[Ajax.AjaxMethod()]   public bool AddTask(string title,    string description)   {      // The following line is for demo       // purposes only      System.Threading.Thread.Sleep(5000);      Task task;      task = new    Task(title,description);      WebAppConfig.Tasks.Add(task);   return true;   }

Update JavaScript
Remember that the Save button persists task information on the server whether or not a task is new or recently edited. The order of business is to decide if the task is new or if the user clicked the edit link.

When the edit link is clicked the task information is queried on the server and the values are filled in the input controls.

The btnSave_Click method shown below handles the logic to save task information on the server.

   function btnSave_Click(id,title,description)   {      var id;      if(hdnId().value != "")      {        _default.EditTask(hdnId().value,txtTitle().value,        txtDescription().value,EditTask_CallBack);      }      else      {_        default.AddTask(txtTitle().value,        txtDescription().value,EditTask_CallBack);      }      divTaskInput().style.display = "none";      divStatus().style.display = "block";   }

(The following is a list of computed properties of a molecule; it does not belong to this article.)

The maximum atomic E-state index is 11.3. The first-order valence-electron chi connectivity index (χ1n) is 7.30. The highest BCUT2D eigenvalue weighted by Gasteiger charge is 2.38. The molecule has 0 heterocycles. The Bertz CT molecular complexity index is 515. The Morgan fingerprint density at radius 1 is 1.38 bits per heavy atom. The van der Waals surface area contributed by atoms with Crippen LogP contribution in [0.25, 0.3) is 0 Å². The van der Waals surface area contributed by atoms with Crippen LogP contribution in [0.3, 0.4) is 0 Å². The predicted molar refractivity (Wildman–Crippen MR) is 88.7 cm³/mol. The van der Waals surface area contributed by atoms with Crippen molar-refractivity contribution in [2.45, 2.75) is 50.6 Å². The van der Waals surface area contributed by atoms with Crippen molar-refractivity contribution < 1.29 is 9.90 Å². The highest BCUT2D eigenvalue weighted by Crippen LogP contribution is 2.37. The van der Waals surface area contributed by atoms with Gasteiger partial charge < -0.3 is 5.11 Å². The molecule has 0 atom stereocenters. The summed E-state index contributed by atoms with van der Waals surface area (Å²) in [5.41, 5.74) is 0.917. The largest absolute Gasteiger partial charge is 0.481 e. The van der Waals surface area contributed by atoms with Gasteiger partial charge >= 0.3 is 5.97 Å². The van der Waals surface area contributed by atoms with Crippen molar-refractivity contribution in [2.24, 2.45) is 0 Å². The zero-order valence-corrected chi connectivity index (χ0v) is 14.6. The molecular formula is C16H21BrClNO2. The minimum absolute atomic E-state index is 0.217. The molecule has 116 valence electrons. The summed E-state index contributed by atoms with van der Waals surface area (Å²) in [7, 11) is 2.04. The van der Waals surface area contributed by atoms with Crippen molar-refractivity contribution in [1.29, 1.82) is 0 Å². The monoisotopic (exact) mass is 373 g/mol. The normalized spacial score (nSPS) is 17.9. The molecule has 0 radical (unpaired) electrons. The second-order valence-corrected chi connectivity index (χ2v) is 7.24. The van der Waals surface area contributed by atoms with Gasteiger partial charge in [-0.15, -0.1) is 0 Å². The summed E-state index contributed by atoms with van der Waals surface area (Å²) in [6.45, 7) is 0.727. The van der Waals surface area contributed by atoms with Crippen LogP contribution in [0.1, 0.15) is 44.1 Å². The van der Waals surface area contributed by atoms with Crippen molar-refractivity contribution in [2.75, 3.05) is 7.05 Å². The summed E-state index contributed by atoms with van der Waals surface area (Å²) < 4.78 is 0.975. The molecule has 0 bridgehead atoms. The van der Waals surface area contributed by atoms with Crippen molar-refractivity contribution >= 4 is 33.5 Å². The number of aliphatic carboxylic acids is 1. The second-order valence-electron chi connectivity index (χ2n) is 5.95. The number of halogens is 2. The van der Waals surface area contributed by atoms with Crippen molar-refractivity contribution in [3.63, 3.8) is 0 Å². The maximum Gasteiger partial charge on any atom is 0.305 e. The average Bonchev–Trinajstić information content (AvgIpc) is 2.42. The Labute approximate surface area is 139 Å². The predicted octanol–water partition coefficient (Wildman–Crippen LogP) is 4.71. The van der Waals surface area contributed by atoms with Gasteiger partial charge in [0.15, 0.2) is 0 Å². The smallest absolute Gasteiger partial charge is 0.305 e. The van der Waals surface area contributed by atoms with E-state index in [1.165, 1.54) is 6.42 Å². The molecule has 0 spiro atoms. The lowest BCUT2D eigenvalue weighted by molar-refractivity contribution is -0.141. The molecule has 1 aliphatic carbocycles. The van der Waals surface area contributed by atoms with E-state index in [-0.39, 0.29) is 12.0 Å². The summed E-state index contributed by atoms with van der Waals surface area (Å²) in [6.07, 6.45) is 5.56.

If the task ID hidden control has a value, then the application knows that it’s dealing with an existing task. The EditTask method on the server is then called, passing in the task ID and the updated title and description. The final argument directs the browser to call EditTask_CallBack when it recognizes a response from the server.

The EditTask_CallBack method checks for a valid response, hides the status message, and then loads the updated task collection on to the page.

If the page determines the task is new, it calls the AddTask method on the server. Once the client receives a response from the server the EditTask_CallBack method is also called for this operation.

Finally, the btnSave_Click method updates the user interface to hide the task editor and show the status message on the screen. The callback methods hide the status message when the server operation is complete.

The EditTask_CallBack method will look for a valid response. If everything went as planned, the status message is hidden and the browser is directed to display the updated task collection to the user.

   function EditTask_CallBack(response)   {   if(IsValidResponseValue(response))   Then {           divStatus().style.display =            "none";            GetTasks();           }   }

The btnClose_Click method simply hides the task editor from the user.

   function btnClose_Click()   {      divTaskInput().style.display =    "none";   }